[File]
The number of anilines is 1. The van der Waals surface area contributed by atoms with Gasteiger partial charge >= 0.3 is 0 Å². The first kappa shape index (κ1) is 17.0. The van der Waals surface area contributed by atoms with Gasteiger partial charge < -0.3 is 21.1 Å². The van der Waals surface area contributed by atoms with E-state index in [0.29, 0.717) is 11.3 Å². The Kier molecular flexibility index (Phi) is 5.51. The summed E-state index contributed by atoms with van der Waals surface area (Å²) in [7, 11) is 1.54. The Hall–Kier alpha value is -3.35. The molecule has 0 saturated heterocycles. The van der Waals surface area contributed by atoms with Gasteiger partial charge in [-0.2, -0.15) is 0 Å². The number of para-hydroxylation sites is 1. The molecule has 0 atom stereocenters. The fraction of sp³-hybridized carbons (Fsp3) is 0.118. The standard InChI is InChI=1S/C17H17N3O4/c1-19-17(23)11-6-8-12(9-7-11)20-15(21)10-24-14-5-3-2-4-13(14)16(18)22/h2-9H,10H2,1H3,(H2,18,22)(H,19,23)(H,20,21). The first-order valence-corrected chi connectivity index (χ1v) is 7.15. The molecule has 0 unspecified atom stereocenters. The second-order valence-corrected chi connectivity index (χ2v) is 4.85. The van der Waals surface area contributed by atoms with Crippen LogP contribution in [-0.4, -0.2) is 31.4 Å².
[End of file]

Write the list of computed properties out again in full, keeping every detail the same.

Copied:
The number of anilines is 1. The van der Waals surface area contributed by atoms with Gasteiger partial charge >= 0.3 is 0 Å². The first kappa shape index (κ1) is 17.0. The van der Waals surface area contributed by atoms with Gasteiger partial charge < -0.3 is 21.1 Å². The van der Waals surface area contributed by atoms with E-state index in [0.29, 0.717) is 11.3 Å². The Kier molecular flexibility index (Phi) is 5.51. The summed E-state index contributed by atoms with van der Waals surface area (Å²) in [7, 11) is 1.54. The Hall–Kier alpha value is -3.35. The molecule has 0 saturated heterocycles. The van der Waals surface area contributed by atoms with Gasteiger partial charge in [-0.2, -0.15) is 0 Å². The number of para-hydroxylation sites is 1. The molecule has 0 atom stereocenters. The fraction of sp³-hybridized carbons (Fsp3) is 0.118. The standard InChI is InChI=1S/C17H17N3O4/c1-19-17(23)11-6-8-12(9-7-11)20-15(21)10-24-14-5-3-2-4-13(14)16(18)22/h2-9H,10H2,1H3,(H2,18,22)(H,19,23)(H,20,21). The first-order valence-corrected chi connectivity index (χ1v) is 7.15. The molecule has 0 unspecified atom stereocenters. The second-order valence-corrected chi connectivity index (χ2v) is 4.85. The van der Waals surface area contributed by atoms with Crippen LogP contribution in [-0.4, -0.2) is 31.4 Å².